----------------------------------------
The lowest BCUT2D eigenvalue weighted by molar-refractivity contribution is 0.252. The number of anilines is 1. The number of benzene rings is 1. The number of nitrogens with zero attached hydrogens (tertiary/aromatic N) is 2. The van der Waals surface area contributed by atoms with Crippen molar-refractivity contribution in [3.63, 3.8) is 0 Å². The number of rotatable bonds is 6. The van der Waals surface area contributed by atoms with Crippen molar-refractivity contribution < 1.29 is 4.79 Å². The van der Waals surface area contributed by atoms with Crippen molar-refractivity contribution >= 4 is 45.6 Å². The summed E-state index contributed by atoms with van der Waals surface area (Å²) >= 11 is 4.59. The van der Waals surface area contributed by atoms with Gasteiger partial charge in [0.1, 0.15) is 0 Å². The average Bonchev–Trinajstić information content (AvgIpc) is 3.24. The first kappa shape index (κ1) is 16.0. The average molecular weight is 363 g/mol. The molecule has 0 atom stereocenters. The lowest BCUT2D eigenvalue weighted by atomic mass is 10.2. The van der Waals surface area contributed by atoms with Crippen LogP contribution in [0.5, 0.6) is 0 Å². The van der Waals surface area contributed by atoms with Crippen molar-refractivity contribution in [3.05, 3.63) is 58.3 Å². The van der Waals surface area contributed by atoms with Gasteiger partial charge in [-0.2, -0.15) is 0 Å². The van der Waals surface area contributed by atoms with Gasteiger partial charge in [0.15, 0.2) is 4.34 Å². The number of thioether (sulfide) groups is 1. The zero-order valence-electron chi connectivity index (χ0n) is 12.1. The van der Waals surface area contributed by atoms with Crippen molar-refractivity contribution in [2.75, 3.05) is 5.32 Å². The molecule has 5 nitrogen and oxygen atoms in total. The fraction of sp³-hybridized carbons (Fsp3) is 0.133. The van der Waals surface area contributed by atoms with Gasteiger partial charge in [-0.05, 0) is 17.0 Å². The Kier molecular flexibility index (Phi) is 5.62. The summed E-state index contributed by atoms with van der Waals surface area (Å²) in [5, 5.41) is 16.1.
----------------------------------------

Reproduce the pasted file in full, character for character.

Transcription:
The lowest BCUT2D eigenvalue weighted by molar-refractivity contribution is 0.252. The number of anilines is 1. The number of benzene rings is 1. The number of nitrogens with zero attached hydrogens (tertiary/aromatic N) is 2. The van der Waals surface area contributed by atoms with Crippen molar-refractivity contribution in [3.63, 3.8) is 0 Å². The number of rotatable bonds is 6. The van der Waals surface area contributed by atoms with Crippen molar-refractivity contribution < 1.29 is 4.79 Å². The van der Waals surface area contributed by atoms with Crippen molar-refractivity contribution >= 4 is 45.6 Å². The summed E-state index contributed by atoms with van der Waals surface area (Å²) >= 11 is 4.59. The van der Waals surface area contributed by atoms with Gasteiger partial charge in [0.1, 0.15) is 0 Å². The average Bonchev–Trinajstić information content (AvgIpc) is 3.24. The first kappa shape index (κ1) is 16.0. The average molecular weight is 363 g/mol. The molecule has 0 atom stereocenters. The lowest BCUT2D eigenvalue weighted by atomic mass is 10.2. The van der Waals surface area contributed by atoms with Crippen LogP contribution in [0.5, 0.6) is 0 Å². The van der Waals surface area contributed by atoms with Crippen molar-refractivity contribution in [3.05, 3.63) is 58.3 Å². The van der Waals surface area contributed by atoms with Gasteiger partial charge in [-0.2, -0.15) is 0 Å². The van der Waals surface area contributed by atoms with Gasteiger partial charge in [0.15, 0.2) is 4.34 Å². The number of thioether (sulfide) groups is 1. The zero-order valence-electron chi connectivity index (χ0n) is 12.1. The van der Waals surface area contributed by atoms with Crippen molar-refractivity contribution in [2.75, 3.05) is 5.32 Å². The molecule has 5 nitrogen and oxygen atoms in total. The fraction of sp³-hybridized carbons (Fsp3) is 0.133. The van der Waals surface area contributed by atoms with Gasteiger partial charge in [-0.05, 0) is 17.0 Å². The Kier molecular flexibility index (Phi) is 5.62. The summed E-state index contributed by atoms with van der Waals surface area (Å²) in [5, 5.41) is 16.1.